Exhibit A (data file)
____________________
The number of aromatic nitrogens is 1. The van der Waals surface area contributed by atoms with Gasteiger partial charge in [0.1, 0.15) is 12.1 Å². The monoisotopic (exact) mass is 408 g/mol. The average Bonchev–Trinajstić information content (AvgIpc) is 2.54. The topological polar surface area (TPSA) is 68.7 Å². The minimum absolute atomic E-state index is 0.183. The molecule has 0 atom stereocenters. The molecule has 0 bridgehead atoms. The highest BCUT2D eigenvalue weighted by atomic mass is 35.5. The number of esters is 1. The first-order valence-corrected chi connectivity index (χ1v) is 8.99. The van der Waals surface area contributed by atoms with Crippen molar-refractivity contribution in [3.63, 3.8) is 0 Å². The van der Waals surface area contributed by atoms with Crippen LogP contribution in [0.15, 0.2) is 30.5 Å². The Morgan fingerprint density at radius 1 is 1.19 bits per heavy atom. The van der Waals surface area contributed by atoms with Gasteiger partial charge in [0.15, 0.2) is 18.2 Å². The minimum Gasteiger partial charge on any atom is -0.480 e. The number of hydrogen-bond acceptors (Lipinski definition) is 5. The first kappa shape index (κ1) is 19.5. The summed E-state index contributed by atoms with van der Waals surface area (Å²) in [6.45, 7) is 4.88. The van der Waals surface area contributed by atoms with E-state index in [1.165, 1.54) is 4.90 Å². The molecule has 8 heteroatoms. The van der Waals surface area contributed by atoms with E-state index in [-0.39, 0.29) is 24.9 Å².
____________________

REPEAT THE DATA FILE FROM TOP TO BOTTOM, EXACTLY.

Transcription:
The number of aromatic nitrogens is 1. The van der Waals surface area contributed by atoms with Gasteiger partial charge in [0.1, 0.15) is 12.1 Å². The monoisotopic (exact) mass is 408 g/mol. The average Bonchev–Trinajstić information content (AvgIpc) is 2.54. The topological polar surface area (TPSA) is 68.7 Å². The minimum absolute atomic E-state index is 0.183. The molecule has 0 atom stereocenters. The molecule has 0 bridgehead atoms. The highest BCUT2D eigenvalue weighted by atomic mass is 35.5. The number of esters is 1. The first-order valence-corrected chi connectivity index (χ1v) is 8.99. The van der Waals surface area contributed by atoms with Crippen molar-refractivity contribution in [3.63, 3.8) is 0 Å². The van der Waals surface area contributed by atoms with Crippen LogP contribution in [0.15, 0.2) is 30.5 Å². The Morgan fingerprint density at radius 1 is 1.19 bits per heavy atom. The van der Waals surface area contributed by atoms with Gasteiger partial charge in [0.15, 0.2) is 18.2 Å². The minimum Gasteiger partial charge on any atom is -0.480 e. The number of hydrogen-bond acceptors (Lipinski definition) is 5. The first kappa shape index (κ1) is 19.5. The summed E-state index contributed by atoms with van der Waals surface area (Å²) in [6.45, 7) is 4.88. The van der Waals surface area contributed by atoms with E-state index in [1.165, 1.54) is 4.90 Å². The molecule has 8 heteroatoms. The van der Waals surface area contributed by atoms with E-state index in [-0.39, 0.29) is 24.9 Å².